Cultivators are the first level institutions that provide exposure to the budding entrepreneurs and help them find their starting point. These institutions play a key role in igniting the dormant fire and giving birth to entrepreneurs. But let’s face it our social, education and even the corporate culture is not actively embracing the entrepreneurship phenomena. According to a Gallop study, India ranks in the bottom quartile for culture and social capital for entrepreneurship. India’s premier institutes fall way short of global benchmarks on producing entrepreneurs (5% versus 10% in premier global institutions) and the innovation rank is also not something we can boast about (62 out of 125 nations).
Break the shackles and come out of the comfort zone: Indian culture broadly lacks that entrepreneurial spirit and does not encourage risk taking – the fear of failure is the single biggest challenge we need to overcome. Institutions promote careerism over entrepreneurship and traditionally our family culture dominates our career decisions. This has changed recently but we need more of this to drive faster change. We need more leaders and risk takers!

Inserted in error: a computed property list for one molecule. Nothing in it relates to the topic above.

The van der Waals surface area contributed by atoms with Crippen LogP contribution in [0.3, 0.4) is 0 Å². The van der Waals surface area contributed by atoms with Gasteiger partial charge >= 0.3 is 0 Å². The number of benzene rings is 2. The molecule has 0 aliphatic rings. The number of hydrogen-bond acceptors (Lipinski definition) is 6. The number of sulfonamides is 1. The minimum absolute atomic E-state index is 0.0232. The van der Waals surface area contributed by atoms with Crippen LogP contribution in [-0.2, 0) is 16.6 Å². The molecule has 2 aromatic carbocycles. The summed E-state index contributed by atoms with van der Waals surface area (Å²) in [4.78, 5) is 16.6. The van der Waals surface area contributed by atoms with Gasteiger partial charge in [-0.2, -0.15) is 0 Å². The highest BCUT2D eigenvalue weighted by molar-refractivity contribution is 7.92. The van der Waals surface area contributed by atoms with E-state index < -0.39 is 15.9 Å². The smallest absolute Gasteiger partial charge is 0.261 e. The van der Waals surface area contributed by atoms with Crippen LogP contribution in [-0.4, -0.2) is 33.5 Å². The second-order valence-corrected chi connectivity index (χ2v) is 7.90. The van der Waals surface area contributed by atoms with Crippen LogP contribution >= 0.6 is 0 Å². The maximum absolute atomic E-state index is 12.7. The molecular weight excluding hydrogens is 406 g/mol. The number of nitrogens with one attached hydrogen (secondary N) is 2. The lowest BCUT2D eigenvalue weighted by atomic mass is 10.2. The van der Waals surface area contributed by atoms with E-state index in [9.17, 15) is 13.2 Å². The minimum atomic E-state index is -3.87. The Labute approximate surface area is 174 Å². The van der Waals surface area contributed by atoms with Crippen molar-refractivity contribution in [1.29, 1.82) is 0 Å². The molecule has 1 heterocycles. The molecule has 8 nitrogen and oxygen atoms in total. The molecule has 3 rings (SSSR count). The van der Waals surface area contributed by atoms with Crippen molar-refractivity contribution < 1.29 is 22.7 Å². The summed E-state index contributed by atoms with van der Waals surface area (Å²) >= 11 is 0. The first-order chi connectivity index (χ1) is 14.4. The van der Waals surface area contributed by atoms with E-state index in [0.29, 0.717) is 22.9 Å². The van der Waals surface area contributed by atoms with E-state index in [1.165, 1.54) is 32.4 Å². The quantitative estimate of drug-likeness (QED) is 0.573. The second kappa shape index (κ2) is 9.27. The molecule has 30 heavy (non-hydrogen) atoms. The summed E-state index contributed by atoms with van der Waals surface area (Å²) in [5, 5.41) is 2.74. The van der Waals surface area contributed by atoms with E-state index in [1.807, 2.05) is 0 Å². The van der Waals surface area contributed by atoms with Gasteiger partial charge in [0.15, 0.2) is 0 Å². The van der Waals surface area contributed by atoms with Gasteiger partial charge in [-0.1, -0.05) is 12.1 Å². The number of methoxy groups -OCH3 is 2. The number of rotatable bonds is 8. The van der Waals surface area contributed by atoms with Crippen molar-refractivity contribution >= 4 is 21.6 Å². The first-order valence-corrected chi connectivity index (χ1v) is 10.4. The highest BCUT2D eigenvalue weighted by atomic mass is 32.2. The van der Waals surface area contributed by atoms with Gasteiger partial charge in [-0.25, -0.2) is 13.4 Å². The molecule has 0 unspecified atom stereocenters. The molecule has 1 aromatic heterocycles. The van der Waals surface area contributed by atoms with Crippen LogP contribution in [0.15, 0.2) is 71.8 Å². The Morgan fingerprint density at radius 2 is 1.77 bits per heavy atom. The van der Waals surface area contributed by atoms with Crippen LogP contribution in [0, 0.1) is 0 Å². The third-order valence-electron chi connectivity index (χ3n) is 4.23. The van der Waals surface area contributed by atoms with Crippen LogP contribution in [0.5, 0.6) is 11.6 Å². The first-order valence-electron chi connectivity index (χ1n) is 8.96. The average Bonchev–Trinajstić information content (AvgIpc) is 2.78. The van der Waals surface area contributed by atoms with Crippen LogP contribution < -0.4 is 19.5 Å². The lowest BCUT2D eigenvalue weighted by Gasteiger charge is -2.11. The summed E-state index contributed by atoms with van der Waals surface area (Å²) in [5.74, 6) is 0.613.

Let’s set up few tables and open this space, should we call it an e-cell?: There are E-cells in pretty much every college campus these days but the quality of support provided is an issue up for debate. Majority of the incubators see their role as limited to providing physical space and hosting few business plan events. The institutions usually do not have relevant entrepreneurship driven structured programs and courses that can encourage students to get a real taste of this exciting pursuit.
Learning starts right here: Those brave ones who dare to opt for entrepreneurship as a career option lack an understanding of what a sustainable, global and truly innovative business means – their aspirations are not BIG enough. The education and corporate system struggles to explain these notions as a result of which the quality of entrepreneurs / ideas is generally weak.
Promoters & Nurturers